Respondent sustained injuries while working for the Petitioner. In 1999 the respondent filed the original claim with the Worker’s Compensation Commission. Then in 2006 through 2009 the respondent filed three new sets of issues under the original claim.
Following the rulings, the respondent filed an appeal to the Circuit Court and the Court of Special Appeals. The Respondent filed his first claim in 2006, and then appealed the Circuit Court ruling to the Court of Special Appeals. Then the respondent proceeded to file his second claim in 2008. The respondent then filed for an appeal to the Court of Special Appeals for the second claim. While the second claim was pending before the Court of Special Appeals, the Court of Appeals granted certiorari on the first claim. Then in 2009 the respondent filed a third claim, and also appealed this claim to the Court of Special Appeals. When the Court of Appeals ruled on the first claim, the Court of Special Appeals then claimed that the two cases were moot. The Court of Appeals then granted certiorari.
Will the Worker’s Compensation Commission lose jurisdiction to decide a worker’s additional request for relief when a previous order is being appealed.
The Worker’s Compensation retains jurisdiction to hear new issues while other issues in the same claim are pending on appeal, so long as no evidence was taken or decision made on the new issues in the hearing from which the appeal was taken.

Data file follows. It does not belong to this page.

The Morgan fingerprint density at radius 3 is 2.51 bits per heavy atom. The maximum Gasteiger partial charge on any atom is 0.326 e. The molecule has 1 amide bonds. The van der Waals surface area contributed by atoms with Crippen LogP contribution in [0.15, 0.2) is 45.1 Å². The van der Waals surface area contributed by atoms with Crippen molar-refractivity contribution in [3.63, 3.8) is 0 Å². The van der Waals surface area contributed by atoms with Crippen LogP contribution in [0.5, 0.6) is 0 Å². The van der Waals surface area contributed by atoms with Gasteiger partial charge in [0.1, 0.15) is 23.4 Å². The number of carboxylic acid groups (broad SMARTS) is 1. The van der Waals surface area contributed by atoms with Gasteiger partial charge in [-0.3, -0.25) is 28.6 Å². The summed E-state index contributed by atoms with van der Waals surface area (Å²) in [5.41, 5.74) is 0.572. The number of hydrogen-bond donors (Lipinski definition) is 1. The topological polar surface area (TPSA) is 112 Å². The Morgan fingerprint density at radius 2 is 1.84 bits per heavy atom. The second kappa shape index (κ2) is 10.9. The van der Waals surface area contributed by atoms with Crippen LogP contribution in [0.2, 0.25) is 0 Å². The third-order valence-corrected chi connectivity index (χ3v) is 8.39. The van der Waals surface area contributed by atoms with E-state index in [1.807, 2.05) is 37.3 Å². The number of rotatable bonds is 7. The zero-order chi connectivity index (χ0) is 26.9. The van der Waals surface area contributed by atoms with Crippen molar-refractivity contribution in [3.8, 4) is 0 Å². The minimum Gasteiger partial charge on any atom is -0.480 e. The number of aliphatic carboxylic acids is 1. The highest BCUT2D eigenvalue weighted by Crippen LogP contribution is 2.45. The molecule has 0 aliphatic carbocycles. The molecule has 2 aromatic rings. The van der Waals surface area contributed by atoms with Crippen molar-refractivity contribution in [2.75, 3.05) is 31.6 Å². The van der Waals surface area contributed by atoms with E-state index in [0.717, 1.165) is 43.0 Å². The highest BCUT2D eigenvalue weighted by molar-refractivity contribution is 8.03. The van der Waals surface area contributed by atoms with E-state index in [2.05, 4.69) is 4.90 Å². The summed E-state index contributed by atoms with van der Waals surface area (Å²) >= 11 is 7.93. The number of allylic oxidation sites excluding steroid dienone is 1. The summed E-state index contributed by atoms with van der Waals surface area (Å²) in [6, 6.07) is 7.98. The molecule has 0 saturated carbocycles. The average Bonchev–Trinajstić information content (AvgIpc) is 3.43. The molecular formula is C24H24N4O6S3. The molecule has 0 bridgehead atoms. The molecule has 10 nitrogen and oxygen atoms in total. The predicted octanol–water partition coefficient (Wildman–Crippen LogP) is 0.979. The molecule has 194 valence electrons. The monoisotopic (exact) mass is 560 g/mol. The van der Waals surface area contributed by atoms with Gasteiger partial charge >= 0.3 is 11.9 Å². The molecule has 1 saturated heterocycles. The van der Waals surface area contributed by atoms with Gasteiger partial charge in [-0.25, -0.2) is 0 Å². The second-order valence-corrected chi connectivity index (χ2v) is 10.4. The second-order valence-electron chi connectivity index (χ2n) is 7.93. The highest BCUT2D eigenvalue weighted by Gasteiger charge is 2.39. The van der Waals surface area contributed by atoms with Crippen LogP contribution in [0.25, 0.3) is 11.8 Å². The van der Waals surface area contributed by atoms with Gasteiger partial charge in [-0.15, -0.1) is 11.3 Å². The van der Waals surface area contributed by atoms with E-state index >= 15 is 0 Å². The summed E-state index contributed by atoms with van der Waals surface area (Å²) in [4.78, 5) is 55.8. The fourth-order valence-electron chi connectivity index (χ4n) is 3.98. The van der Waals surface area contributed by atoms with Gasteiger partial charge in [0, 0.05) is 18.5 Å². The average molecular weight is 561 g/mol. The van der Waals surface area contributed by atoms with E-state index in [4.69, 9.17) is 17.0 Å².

The new issues that were brought up were to be consider independent and distinct from the issues pending on appeal. Thus the respondent was aloud to bring new issues because they did not conflict with the issues that were being appealed.
The Court also held that there was a difference between the two jurisdictions that are laid out in section 9-742 and 9-736 of the Labor and Employment article of the Maryland Code. The differences are that under 9-736 jurisdiction is retained only if the matter is independent and distinct form he issues on appeal, while such a condition is not imposed on jurisdiction retained under 9-742. The Court felt that this would limit the possibility of inconsistent verdicts because it will ensure that the new issues are also not being argued on appeal.